Simbang Gabi and las posadas festivities offer cultural Christmas celebrations to the diocese

Friday, Dec. 22, 2017
Simbang Gabi and las posadas festivities offer cultural Christmas celebrations to the diocese Photo 1 of 2
Bishop Oscar A. Solis, framed by a parol, presides at the Dec. 15 Mass that marked the beginning of the Simbang Gabi novena, a Filipino Christmas tradition.
By Laura Vallejo
Intermountain Catholic

SALT LAKE CITY — As Christmas arrived on the horizon the cultural celebrations of the Simbang Gabi and Las Posadas, which anticipate the coming of Jesus, were at full speed in the Catholic Diocese of Salt Lake City.

On Dec. 15 the Cathedral of the Madeleine opened its doors to the Filipino tradition known as the Simbang Gabi.

Simbang Gabi, literally translated as ‘Night Mass,’ is a 400-year-old Christmas tradition of the Philippines, where the festive season starts as early as September and lasts until the feast of the Three Kings in January. The Simbang Gabi is the name for the novena of Masses from Dec. 15 to Dec. 23 to usher in the birth of Christ. The celebration is called the Misa de Gallo (Mass of the Rooster) by the Tagalog-speaking people who live on the island of Luzon and in other parts of the country because the tradition is to celebrate the Mass before dawn.

The celebration started with a procession of parols into the cathedral. This festive Christmas decoration is part of the Filipino Christmas tradition. Each parol is made by men and women and even children of the Misan Bayan, which is the name of Filipino community in Utah.

The parol is a star-shaped ornamental lantern traditionally made of bamboo and paper, with its shape evoking the Star of Bethlehem.

After the parols’ procession, Bishop Oscar A. Solis greeted and welcomed everyone to the celebration.

“Welcome all to the celebration of the Holy Mass of the Filipino tradition called Simbang Gabi. … Every-body is so excited for bringing this tradition here to the cathedral in the Diocese of Salt Lake City,” Bishop Solis said.

The Mass was concelebrated by Fr. Jason Marco and Fr. Jesryll Intes from the Diocese of Cheyenne, Wyo.; Fr. Max B.T. Omaña, chaplain of the Christ Prince of Peace Catholic Community at Hill Air Force Base; Fr. Joseph Frez, parochial vicar of Saint Therese of the Child Jesus Catholic Parish; Fr. Jose A. Barrera Hernandez, administrator of Saint Therese of the Child Jesus Parish; and Fr. Martin Diaz, rector of the Cathedral of the Madeleine.

Bishop Solis in his homily explained the celebration in more detail, as well as the importance of preparing for the coming of the Lord.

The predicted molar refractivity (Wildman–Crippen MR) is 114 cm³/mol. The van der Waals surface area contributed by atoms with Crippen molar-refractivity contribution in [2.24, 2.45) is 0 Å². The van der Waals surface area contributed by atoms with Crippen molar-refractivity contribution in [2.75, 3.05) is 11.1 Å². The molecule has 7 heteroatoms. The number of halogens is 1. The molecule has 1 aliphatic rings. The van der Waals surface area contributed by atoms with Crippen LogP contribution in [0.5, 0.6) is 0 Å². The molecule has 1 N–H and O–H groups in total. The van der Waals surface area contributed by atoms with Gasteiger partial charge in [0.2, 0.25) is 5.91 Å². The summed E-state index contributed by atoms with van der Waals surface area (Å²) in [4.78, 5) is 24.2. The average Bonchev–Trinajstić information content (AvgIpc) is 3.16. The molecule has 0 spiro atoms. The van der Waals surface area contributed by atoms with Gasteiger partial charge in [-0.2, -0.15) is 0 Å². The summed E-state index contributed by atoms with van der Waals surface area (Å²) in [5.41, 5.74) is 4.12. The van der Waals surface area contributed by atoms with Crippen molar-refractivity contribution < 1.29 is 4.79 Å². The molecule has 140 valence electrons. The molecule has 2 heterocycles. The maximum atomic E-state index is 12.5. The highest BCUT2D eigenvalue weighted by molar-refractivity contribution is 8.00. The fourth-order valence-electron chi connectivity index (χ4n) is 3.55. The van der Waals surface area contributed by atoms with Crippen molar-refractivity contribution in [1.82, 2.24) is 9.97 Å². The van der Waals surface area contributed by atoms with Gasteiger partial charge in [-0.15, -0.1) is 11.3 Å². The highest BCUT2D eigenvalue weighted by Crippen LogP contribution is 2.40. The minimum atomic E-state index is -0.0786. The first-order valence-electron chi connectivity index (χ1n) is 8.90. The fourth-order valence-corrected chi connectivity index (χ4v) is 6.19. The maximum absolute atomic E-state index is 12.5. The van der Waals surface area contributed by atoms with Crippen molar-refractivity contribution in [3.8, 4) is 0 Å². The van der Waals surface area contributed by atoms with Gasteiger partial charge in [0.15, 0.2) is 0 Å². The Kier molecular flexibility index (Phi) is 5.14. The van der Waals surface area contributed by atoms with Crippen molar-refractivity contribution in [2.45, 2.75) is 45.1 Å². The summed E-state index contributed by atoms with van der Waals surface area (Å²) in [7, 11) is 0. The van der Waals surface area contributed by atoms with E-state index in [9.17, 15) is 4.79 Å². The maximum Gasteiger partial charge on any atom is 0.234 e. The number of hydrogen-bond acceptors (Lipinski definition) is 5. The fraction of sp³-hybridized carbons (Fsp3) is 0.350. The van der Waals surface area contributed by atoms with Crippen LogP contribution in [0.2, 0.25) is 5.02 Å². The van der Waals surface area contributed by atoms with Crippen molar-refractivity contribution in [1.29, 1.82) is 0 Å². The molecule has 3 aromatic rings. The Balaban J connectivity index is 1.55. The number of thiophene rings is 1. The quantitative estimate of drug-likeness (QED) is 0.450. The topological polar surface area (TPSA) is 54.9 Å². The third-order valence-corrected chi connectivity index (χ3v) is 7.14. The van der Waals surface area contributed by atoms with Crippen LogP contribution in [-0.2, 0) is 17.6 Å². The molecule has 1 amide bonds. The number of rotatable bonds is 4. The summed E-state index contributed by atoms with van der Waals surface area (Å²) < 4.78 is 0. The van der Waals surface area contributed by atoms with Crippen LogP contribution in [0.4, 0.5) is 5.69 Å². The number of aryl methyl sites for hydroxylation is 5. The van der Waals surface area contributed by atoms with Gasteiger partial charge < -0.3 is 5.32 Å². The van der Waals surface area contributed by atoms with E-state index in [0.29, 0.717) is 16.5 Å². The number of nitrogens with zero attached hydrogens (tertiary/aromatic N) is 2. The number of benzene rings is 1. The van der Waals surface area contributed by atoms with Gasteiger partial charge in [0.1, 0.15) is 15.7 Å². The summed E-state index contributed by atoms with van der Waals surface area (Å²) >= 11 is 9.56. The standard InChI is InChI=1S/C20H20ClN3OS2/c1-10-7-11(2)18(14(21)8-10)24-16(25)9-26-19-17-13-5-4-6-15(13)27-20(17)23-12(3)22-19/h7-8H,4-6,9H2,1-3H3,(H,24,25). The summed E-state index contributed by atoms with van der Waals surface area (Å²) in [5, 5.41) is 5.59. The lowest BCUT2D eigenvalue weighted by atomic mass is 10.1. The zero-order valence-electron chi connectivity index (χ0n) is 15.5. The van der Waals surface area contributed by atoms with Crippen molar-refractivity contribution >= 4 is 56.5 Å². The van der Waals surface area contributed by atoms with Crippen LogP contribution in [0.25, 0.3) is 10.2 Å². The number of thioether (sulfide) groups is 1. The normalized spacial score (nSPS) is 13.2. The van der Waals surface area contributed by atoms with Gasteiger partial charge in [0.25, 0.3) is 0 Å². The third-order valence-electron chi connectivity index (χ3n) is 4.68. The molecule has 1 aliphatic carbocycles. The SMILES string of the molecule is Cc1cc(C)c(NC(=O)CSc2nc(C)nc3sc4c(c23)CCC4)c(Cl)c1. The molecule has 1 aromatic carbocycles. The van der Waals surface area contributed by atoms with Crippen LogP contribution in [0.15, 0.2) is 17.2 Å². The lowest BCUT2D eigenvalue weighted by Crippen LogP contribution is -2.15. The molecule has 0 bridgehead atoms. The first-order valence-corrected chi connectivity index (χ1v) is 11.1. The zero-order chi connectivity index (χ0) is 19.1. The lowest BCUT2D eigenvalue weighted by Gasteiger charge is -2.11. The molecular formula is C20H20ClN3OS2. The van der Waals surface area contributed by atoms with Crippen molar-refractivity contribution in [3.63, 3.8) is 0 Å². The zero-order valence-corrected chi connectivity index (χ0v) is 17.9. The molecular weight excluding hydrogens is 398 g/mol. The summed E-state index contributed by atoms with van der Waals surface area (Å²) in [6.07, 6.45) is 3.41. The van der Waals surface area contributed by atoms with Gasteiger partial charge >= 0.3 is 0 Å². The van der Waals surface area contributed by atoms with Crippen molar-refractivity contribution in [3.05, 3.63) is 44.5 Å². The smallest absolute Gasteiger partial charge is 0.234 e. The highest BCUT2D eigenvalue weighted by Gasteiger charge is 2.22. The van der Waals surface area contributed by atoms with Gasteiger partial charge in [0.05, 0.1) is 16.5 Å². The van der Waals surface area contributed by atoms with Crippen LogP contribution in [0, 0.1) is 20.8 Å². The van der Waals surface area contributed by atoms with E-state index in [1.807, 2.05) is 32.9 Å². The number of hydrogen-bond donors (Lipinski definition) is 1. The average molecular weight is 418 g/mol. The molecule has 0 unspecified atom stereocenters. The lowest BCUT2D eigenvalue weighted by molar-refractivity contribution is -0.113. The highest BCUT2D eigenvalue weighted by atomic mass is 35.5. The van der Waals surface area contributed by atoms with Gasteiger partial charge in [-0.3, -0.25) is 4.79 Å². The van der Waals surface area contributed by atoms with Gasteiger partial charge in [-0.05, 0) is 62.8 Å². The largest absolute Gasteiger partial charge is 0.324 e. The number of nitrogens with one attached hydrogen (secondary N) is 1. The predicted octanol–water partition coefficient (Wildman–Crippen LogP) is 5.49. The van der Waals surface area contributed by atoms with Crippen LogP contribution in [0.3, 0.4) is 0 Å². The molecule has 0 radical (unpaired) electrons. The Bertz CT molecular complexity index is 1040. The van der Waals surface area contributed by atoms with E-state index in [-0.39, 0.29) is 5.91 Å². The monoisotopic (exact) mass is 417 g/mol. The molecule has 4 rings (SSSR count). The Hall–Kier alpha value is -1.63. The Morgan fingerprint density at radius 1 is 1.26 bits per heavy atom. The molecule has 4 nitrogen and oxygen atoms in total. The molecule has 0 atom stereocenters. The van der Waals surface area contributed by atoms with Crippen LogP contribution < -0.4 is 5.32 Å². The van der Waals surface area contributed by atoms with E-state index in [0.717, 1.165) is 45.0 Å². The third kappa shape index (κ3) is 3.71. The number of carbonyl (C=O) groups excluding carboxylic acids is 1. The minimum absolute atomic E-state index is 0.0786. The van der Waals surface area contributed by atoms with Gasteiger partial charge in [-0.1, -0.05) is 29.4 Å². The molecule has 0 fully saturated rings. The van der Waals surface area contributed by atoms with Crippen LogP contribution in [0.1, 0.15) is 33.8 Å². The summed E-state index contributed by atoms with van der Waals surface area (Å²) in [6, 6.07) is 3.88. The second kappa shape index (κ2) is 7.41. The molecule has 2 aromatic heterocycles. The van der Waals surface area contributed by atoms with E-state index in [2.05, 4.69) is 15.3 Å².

Grace Wong, a parishioner of Saint Joseph the Worker who was dressed in a black traditional costume for the Mass, said she was very happy to be able to be there that night.

“Since when I was young this is a tradition that our family follows. We always try to complete the nine Masses, which is the novena,” said Wong, adding that she was thrilled that Bishop Solis presided at this year’s celebration.

“It means a lot. We really feel blessed to have him in Utah leading our Catholic faith. … Since he is Filipino, we can make a lot more activities and experience them much deeper and pass them on better to our children,” she said.

This year the diocesan Simbang Gabi was celebrated with the theme ‘Jesus: Clear Light” (Heisis: Maningning na Liwanag).

“We have this theme to emphasize our hope that our community, especially the youth, will walk towards the clear light of Jesus inspired by the life of a recently beatified person, Chiara Badano,” according to the program for the festivities.

Bandano, who was Italian, was diagnosed with bone cancer at the age of 16 and died two years later. She offered her suffering to Jesus and tried to offer comfort to other patients in the hospital where she was admitted.

After the Mass everyone was invited to an informal reception with traditional Filipino dishes.

On Dec. 16, the night after the Simbang Gabi novena started, dozens of people gathered at the cathedral to celebrate the beginning of the diocesan posadas.

Posadas are a traditional Hispanic religious celebration. Each night between Dec. 16 and Dec. 24 they commemorate the journey that Joseph and Mary made from Nazareth to Bethlehem. Along the way they sought a safe refuge where Mary could give birth to the baby Jesus. When they were unable to find lodging in Bethlehem, Joseph and Mary were forced to seek shelter in a stable, where the Christ Child was born.

During the posadas at the cathedral , children dressed as pastors, pilgrims, Mary and Joseph reenacted the journey.

“This time of the year always brings a lot of joy and excitement to all my family,” said Maria Jimenez, whose family attended the posada at the Cathedral of the Madeleine, where they are parishioners.

“It’s a tradition that we usually celebrate. … We want to keep the tradition alive and it also makes you remember where you are from, and your traditions and customs,” she added.

The posada started with the singing of the traditional song, with its lyrics, “posada te piden estos peregrinos, que vienen cansados ...” (“Inn, we ask you as pilgrims, we have come very tired.”)

The diocesan Hispanic Commission and Office of  Hispanic Ministry plan the posadas annually, asking for the participation of the parishes and missions so that each night during the novena, a different diocesan parish or mission participates.

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